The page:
Michael Becker, Science Teacher, KIPP NYC College Prep High School

Michael Becker knows a lot about the COVID-19 vaccine. He teaches 12th graders the Psychology and Environmental Science courses, which include a newly developed five-part curriculum about the vaccine. He has previously taught Chemistry and Genetics. He is as close as we have on staff to a resident expert. He was even featured on NBC news! Along with his deep academic background in the sciences, he had personal knowledge of the vaccine well before the vast majority of the country. 

In the fall, Michael was scanning his Instagram for news and updates when he came across a post about joining the Pfizer vaccine trial. He jumped at the opportunity to participate in scientific health history. “I could play a small role in seeing if these vaccines work. We talk about the scientific method and what that’s like, but to actually live it was something I’d never done before”, said Mr. Becker. 

In early 2021, Michael learned that he received the placebo during the trial, dampening his enthusiasm. However, he has since received the real vaccine and he is delivering to his students the Coronavirus Vaccine Learning Cycle. This brand-new curriculum includes information about the virus, herd immunity, how vaccines work, various manufacturers, and how this scientific achievement is clouded by a history of social injustice in health care. Michael explained what classroom discussions look like:

“We talk about how communities of color and low-income communities have been hit the hardest. We’ll get into why certain communities get access to poorer health care. Why there are more front-line jobs due to systemic racism in our society. We’ll get into the numbers around demographics and how people of color are getting vaccinated at much lower rates.”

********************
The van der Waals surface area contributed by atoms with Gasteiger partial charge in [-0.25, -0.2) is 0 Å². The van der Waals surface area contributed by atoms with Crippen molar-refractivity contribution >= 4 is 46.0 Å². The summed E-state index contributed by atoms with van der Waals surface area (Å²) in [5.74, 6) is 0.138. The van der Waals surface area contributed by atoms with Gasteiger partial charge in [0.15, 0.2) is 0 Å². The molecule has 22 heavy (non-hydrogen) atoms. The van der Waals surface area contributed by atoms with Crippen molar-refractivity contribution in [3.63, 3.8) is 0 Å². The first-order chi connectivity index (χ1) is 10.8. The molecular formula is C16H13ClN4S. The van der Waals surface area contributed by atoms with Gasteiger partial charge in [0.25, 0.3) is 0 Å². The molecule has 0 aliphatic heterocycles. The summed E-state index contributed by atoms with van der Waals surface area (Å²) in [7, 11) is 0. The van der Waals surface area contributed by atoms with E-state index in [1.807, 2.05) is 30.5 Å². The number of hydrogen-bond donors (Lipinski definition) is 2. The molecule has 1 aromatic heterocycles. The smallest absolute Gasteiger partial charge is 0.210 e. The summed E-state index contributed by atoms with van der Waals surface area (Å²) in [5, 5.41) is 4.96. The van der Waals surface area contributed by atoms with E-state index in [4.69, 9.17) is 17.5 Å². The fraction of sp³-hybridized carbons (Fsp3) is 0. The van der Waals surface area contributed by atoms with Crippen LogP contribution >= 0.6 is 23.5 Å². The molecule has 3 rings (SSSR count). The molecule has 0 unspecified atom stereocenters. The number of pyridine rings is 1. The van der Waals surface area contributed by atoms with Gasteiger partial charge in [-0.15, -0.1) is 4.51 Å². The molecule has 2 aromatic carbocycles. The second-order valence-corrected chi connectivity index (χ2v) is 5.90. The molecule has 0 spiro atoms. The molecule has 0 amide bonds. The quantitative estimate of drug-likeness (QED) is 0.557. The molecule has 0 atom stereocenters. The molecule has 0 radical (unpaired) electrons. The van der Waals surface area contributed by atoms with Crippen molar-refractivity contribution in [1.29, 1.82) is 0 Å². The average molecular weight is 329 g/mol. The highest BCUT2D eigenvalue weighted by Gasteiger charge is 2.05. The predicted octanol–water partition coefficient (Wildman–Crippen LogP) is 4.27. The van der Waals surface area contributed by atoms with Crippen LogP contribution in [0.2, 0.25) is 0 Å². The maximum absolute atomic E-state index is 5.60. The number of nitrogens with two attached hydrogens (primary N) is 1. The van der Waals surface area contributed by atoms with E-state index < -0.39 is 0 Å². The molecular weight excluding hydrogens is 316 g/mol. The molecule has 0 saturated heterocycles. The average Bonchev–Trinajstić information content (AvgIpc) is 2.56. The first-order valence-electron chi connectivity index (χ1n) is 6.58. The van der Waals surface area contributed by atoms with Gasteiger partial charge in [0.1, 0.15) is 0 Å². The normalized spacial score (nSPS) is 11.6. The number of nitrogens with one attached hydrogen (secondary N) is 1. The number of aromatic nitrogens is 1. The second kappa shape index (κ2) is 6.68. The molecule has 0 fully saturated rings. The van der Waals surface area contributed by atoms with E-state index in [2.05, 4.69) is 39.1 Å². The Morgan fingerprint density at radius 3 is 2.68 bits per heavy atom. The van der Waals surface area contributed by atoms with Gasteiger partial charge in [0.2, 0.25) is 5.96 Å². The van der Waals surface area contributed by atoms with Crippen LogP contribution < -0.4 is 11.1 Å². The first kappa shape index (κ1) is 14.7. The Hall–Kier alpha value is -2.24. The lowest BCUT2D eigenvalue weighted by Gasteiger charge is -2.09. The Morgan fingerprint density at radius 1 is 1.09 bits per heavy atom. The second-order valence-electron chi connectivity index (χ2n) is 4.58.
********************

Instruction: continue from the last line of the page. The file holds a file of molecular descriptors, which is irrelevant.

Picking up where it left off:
Students will start with analyzing data trends, looking at the neighborhoods that have been hit the hardest and using math to predict levels of herd immunity. The course will conclude with students’ creating a TikTok advertisement for or against the vaccine. 

The curriculum has resonated with students due to their lived experiences, and their understanding of the history of racial bias in medicine. The majority of students in Mr. Becker’s classes come from communities that have been acutely affected by the virus. Michael shares how his students have been engaging with the subject: 

“We know about systemic racism in health care. There’s racism in past medical trials. Students have way more experience about this than other topics we teach: personal experiences, family members who have had it [COVID]. We discuss how your community has fared. It’s interesting that responses vary by neighborhood. ‘I lost my sense of taste but I never tested positive.’ ‘My great grandmother died.’ They know lots of people who have been sick or they’ve been personally sick. There’s a lot of fear about the vaccine. I want kids to find factual information so we can have a discussion about that.”

While students have been enjoying the vaccine curriculum and its relevance to their lives, at the end of the day what they want – what all of us want – is to see our friends and family again without the specter of risk or the imposition of social distancing. Michael hopes that through his lessons students and their families will feel empowered to receive the vaccine, accelerating the return to a more dynamic way of life for all.